There's a jewel tucked far away in space in the constellation Sagittarius. The Little Gem Nebula formed about 3,500 years ago and gets its nickname from its resemblance to a colorful bauble. The European Space Agency highlighted it as a Space Science Image of the Week on Monday.
Scientists used a new mix of color filters to make the nebula's ethereal characteristics pop compared with an earlier Hubble image from 1997.
The Little Gem Nebula is also known by the less evocative name "NGC 6818." The ESA notes that "the nebula material is still close enough to its parent star for the ultraviolet radiation the star releases to ionise the dusty gas and make it glow."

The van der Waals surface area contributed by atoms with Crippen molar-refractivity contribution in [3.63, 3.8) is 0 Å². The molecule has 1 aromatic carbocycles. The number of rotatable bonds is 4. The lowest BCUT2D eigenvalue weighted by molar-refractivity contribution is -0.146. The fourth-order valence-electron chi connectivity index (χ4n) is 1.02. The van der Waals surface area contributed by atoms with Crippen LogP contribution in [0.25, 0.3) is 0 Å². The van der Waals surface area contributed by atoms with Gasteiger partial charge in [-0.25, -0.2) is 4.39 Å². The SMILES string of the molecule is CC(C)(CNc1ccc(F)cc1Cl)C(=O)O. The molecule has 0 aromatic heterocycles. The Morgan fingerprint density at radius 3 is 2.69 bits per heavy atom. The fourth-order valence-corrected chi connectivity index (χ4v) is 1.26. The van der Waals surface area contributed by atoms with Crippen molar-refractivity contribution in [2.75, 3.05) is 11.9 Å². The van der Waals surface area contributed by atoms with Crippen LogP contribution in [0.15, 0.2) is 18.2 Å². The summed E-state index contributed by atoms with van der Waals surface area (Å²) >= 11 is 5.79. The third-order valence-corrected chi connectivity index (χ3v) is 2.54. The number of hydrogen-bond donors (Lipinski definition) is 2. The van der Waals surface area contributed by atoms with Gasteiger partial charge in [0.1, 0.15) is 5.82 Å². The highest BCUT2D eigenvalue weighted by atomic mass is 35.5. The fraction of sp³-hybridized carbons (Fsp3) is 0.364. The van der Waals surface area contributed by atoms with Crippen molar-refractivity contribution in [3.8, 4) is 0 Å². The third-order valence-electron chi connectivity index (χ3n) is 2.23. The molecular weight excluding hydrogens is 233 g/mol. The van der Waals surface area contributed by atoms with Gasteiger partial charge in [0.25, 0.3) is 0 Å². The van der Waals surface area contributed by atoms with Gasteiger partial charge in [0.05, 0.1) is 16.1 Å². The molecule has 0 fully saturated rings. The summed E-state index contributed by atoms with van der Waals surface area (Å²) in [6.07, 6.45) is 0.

The ESA explains the nebula's distinctly oval innards: "Scientists believe the star also releases a high-speed flow of particles -- a stellar wind -- that is responsible for the oval shape of the inner region of the nebula."
Artist Judy Schmidt enhanced the original space telescope image for a Hubble image-processing competition. The Little Gem fits in well with an illustrious series of Hubble nebula images that includes the Twin Jet, the Crab, the Lagoon and the Cat's Eye.